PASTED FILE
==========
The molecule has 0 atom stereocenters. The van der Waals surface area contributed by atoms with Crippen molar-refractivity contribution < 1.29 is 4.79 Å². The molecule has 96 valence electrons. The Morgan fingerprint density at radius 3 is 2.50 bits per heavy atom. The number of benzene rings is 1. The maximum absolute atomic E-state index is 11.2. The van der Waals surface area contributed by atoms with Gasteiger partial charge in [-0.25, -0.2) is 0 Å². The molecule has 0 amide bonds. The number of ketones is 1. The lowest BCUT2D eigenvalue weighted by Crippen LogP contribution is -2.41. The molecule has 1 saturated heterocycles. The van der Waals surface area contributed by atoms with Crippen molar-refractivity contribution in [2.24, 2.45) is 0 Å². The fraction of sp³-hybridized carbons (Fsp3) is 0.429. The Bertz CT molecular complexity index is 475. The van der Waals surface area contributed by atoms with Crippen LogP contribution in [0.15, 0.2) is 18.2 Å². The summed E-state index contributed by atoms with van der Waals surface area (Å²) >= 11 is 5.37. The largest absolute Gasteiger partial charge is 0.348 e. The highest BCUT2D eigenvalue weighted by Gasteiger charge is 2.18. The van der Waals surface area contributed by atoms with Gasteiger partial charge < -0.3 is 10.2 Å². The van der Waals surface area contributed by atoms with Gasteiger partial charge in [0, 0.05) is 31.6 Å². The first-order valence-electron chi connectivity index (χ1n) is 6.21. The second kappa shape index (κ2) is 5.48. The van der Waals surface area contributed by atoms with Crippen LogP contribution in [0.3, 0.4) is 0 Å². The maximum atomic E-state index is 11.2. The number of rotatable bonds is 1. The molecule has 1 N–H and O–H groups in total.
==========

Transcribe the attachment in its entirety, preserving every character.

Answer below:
The molecule has 0 atom stereocenters. The van der Waals surface area contributed by atoms with Crippen molar-refractivity contribution < 1.29 is 4.79 Å². The molecule has 96 valence electrons. The Morgan fingerprint density at radius 3 is 2.50 bits per heavy atom. The number of benzene rings is 1. The maximum absolute atomic E-state index is 11.2. The van der Waals surface area contributed by atoms with Gasteiger partial charge in [-0.25, -0.2) is 0 Å². The molecule has 0 amide bonds. The number of ketones is 1. The lowest BCUT2D eigenvalue weighted by Crippen LogP contribution is -2.41. The molecule has 1 saturated heterocycles. The van der Waals surface area contributed by atoms with Crippen molar-refractivity contribution in [2.24, 2.45) is 0 Å². The fraction of sp³-hybridized carbons (Fsp3) is 0.429. The Bertz CT molecular complexity index is 475. The van der Waals surface area contributed by atoms with Crippen LogP contribution in [0.15, 0.2) is 18.2 Å². The summed E-state index contributed by atoms with van der Waals surface area (Å²) >= 11 is 5.37. The largest absolute Gasteiger partial charge is 0.348 e. The highest BCUT2D eigenvalue weighted by Gasteiger charge is 2.18. The van der Waals surface area contributed by atoms with Gasteiger partial charge < -0.3 is 10.2 Å². The van der Waals surface area contributed by atoms with Gasteiger partial charge in [0, 0.05) is 31.6 Å². The first-order valence-electron chi connectivity index (χ1n) is 6.21. The second kappa shape index (κ2) is 5.48. The van der Waals surface area contributed by atoms with Crippen LogP contribution in [0.3, 0.4) is 0 Å². The maximum atomic E-state index is 11.2. The number of rotatable bonds is 1. The molecule has 1 N–H and O–H groups in total.